Visit the lush gardens at Zwinger, built by Augustus the Strong. (Photo: Getty Images)
Berlin is an immensely satisfying city, in part because of how much weirder it is in than the rest of Germany. You’re probably not going to find 24-hour nightclubs in Munich, for example, or a decaying amusement park anywhere near Hamburg.
On the other hand, it’s not just Berlin’s city proper, or even the larger Berlin-Brandenburg conurbation that exudes quirkiness. Whether you make a city trip into nearby Saxony or visit a swimming hole that’s both more distant and strange than the overdone Wansee, these Berlin day trips are at least as idiosyncratic as the German capital itself.
Follow in the Flamboyant Footsteps of Augustus
It’s relatively common knowledge that Dresden, located east of Berlin in the state of Saxony, suffered substantially during World War II. What’s less known is how fabulously flamboyant Dresden is — even if much of it has been rebuilt or restored — and the story behind how the capital of the former Saxon Kingdom came upon its bling.
Much of this tale can be traced back to Augustus (officially, Augustus II the Strong), who served as Elector of Saxony at the turn of the 18th century, his stints at King of Poland and Grand Duke of Lithuania notwithstanding. You’ll first see Augustus, or at least a gold-cast likeness of him mounted atop a horse, in a statue just across the Elbe River from Dresden’s old city.
Your brushes with Augustus’ ghost aren’t just limited to literal encounters, however. It was Augustus, for example, who built Zwinger, the dramatic palace filled with lush gardens that’s probably Dresden’s best selfie spot. Augustus also invested heavily in the restoration of Dresden Castle, whose Baroque character is mostly a result of his influence.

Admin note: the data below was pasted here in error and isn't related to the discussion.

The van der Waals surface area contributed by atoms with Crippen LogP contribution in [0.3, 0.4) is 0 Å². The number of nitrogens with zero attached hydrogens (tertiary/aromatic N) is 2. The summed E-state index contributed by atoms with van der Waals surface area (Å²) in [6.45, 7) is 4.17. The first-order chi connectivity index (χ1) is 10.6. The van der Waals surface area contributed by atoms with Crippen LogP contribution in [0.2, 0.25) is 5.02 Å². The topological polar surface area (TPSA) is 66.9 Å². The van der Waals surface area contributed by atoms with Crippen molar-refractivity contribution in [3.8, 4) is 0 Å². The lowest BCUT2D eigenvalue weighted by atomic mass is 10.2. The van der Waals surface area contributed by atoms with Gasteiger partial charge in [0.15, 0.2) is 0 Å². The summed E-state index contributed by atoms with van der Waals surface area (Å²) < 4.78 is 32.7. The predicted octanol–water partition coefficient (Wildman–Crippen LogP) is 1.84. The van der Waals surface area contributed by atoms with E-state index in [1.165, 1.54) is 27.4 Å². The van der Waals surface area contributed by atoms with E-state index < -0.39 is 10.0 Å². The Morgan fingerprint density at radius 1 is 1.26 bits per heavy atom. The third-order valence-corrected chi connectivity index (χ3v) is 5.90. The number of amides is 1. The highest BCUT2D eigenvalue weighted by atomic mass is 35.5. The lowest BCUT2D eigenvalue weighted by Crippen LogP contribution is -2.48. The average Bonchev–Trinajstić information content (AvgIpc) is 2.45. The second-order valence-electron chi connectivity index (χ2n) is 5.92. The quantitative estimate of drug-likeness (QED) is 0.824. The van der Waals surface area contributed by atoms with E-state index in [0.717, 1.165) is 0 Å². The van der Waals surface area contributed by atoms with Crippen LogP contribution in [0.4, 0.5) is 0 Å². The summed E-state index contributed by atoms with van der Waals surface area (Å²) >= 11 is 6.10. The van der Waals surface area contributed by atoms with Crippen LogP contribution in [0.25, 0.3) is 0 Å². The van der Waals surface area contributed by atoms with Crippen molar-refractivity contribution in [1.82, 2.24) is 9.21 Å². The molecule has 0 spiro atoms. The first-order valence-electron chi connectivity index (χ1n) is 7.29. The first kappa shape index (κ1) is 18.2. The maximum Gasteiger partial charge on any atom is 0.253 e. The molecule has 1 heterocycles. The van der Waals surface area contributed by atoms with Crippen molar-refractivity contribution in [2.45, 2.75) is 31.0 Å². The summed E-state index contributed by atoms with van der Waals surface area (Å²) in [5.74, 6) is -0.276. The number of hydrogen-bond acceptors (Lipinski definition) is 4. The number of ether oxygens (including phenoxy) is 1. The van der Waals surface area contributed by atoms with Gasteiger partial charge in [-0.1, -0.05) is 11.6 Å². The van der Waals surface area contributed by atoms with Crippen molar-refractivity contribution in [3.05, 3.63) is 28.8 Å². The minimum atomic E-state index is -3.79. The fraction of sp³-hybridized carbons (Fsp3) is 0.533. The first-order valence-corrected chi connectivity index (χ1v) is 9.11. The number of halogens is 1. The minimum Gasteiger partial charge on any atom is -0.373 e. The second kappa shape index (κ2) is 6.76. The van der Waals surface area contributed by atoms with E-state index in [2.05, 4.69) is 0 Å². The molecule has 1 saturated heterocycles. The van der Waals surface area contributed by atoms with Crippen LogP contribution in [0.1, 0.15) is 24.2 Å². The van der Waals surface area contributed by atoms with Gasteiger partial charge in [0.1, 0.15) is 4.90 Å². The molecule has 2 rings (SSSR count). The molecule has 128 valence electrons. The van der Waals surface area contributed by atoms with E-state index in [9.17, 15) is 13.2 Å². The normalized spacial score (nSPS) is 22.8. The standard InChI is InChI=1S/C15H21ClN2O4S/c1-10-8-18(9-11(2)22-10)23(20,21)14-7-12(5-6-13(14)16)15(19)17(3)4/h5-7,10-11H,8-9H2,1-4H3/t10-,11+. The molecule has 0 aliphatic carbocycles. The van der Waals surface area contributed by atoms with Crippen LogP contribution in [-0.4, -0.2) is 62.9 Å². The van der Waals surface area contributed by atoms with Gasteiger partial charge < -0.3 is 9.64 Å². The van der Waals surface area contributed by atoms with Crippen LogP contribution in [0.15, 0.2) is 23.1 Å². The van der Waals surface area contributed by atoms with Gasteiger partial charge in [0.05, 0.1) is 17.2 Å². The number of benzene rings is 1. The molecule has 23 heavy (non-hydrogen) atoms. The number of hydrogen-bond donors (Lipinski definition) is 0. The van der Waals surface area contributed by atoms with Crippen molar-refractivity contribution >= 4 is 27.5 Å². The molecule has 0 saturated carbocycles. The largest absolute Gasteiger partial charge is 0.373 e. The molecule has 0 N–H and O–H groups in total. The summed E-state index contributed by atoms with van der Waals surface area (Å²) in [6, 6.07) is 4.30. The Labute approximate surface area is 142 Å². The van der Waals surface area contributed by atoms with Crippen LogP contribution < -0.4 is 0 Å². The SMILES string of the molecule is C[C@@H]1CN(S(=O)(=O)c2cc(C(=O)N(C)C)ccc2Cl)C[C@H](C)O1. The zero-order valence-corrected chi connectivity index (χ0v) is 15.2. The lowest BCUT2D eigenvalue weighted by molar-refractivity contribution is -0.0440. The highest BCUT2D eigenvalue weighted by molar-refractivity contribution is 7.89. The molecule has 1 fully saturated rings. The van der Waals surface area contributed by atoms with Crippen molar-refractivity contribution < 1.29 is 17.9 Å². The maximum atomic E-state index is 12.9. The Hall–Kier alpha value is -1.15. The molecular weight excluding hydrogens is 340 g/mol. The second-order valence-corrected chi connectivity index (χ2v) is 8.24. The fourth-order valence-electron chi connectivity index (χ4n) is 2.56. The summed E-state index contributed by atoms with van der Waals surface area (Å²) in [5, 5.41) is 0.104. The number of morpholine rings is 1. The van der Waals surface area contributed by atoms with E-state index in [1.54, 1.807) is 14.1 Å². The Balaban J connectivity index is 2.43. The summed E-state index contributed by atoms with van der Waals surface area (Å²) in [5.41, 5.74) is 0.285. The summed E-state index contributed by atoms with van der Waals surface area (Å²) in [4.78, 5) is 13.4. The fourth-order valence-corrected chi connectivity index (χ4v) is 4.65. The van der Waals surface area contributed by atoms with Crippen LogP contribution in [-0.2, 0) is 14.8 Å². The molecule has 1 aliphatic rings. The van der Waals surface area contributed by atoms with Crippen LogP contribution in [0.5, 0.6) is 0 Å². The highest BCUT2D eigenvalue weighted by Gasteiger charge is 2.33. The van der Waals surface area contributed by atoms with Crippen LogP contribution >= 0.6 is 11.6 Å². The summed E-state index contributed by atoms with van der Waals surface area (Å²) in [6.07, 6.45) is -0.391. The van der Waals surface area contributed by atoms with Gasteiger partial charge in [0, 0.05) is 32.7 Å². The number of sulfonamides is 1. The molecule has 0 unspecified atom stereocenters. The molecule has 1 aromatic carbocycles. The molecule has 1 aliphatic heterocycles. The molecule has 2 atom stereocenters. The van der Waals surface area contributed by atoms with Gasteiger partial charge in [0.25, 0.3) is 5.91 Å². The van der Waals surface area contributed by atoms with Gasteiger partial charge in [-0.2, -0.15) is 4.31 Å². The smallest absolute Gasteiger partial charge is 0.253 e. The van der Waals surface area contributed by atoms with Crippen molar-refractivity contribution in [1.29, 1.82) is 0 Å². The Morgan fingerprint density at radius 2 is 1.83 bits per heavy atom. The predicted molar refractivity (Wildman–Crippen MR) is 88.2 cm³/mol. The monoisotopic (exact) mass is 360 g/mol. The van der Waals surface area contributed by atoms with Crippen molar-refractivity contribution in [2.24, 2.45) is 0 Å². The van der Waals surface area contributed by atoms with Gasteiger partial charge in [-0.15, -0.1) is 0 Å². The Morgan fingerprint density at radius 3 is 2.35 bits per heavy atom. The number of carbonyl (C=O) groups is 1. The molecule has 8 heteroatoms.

HOW TO GET THERE: Trains depart Berlin Hbf twice hourly for Dresden Hbf (which is a short bus ride or a slightly longer walk from the old city), and the trip takes two hours.
Toast to Bach in a Hipster-Filled Biergarten
Of course, your trip to Saxony needn’t be guided by dead German men, even if the spirit of Johann Sebastian Bach looms large over Leipzig, the second-quirkiest day trip you can take from Berlin. In fact, while many famous Germans hail from Leipzig (Goethe, Nietzsche and, more recently, Angela Merkel), their alma mater is more likely to influence what you do in Leipzig than anything they’ve accomplished.
Leipzig University is home to nearly 30,000 students whose youth, creativity and affinity for partying have become central to the appeal of a city many are referring to as the “new Berlin.” Most specifically, hit up the district of Plagwitz, which is not only home to dive-y biergartens, but also to a bevy of ethnic food spots — try El Arabi for falafel and shawarma or Chinabrenner for … well, you can probably figure that out.
Leipzig is also famous for art, from the ubiquitous street art that’s almost become a cliché in cities in former East Germany to art galleries that cater to both established and emerging artists.
Some of these (namely EEG, the Essential Existence Gallery) are in Plagwitz, just a short stumble away from your most recent beer. Many others are concentrated in the Neustadt (new city) just northeast of the city center, from the studio of a caricaturist named Zamir to the Japanese art and architecture collective Das Japanische Haus.
HOW TO GET THERE: Trains depart Berlin Hbf for the 75-minute journey to Leipzig Hbf once per hour.
Cool Off in a Cold, Clear Lake That Isn’t Wansee
Berlin gets really hot in the summer, which is probably hard to imagine if you’re reading this outside of July or August. Berliners (and visitors to Berlin) learn about the capital’s midsummer warmth the hard way, however, which is probably why so many of them flock to Wansee, a once-idyllic lake that now gets totally swamped with day-trippers every time the sun dares to shine down on Alexanderplatz.
If you want to take a dip in an ice-cold lake in the Berlin suburbs but don’t want to share the lakeshore with thousands of people, head to Schlachtensee, which is substantially harder to pronounce than Wansee but also substantially less crowded.
TIP: Pack a picnic lunch and take it into the nearby Grunewald Forest to make a real day of your day trip to Schlachtensee. Wear your favorite band shirt and the brightest pair of sunglasses to become the envy of Berlin’s Instagram intelligentsia.
HOW TO GET THERE: It takes approximately 25 minutes to ride the Berlin S-Bahn from Nollendorfplatz to U Krumme Lanke station, from which Schlachtensee is a five-minute walk.